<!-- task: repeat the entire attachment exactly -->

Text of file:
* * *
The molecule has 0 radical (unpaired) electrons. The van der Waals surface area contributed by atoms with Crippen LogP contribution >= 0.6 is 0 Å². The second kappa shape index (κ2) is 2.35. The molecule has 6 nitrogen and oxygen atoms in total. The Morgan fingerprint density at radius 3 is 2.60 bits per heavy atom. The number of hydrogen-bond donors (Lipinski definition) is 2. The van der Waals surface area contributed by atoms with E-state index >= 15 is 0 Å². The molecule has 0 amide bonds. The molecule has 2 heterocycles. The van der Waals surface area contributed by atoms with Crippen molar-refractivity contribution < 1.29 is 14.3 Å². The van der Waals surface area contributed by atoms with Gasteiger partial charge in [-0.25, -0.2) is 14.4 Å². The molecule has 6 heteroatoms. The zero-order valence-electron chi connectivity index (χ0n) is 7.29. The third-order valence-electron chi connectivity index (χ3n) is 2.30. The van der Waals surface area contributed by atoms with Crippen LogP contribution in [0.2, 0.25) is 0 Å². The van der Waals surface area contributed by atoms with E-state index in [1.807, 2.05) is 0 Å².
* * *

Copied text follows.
The molecule has 0 radical (unpaired) electrons. The van der Waals surface area contributed by atoms with Crippen LogP contribution >= 0.6 is 0 Å². The second kappa shape index (κ2) is 2.35. The molecule has 6 nitrogen and oxygen atoms in total. The Morgan fingerprint density at radius 3 is 2.60 bits per heavy atom. The number of hydrogen-bond donors (Lipinski definition) is 2. The van der Waals surface area contributed by atoms with E-state index >= 15 is 0 Å². The molecule has 0 amide bonds. The molecule has 2 heterocycles. The van der Waals surface area contributed by atoms with Crippen molar-refractivity contribution < 1.29 is 14.3 Å². The van der Waals surface area contributed by atoms with Gasteiger partial charge in [-0.25, -0.2) is 14.4 Å². The molecule has 6 heteroatoms. The zero-order valence-electron chi connectivity index (χ0n) is 7.29. The third-order valence-electron chi connectivity index (χ3n) is 2.30. The van der Waals surface area contributed by atoms with Crippen LogP contribution in [0.2, 0.25) is 0 Å². The van der Waals surface area contributed by atoms with E-state index in [1.807, 2.05) is 0 Å².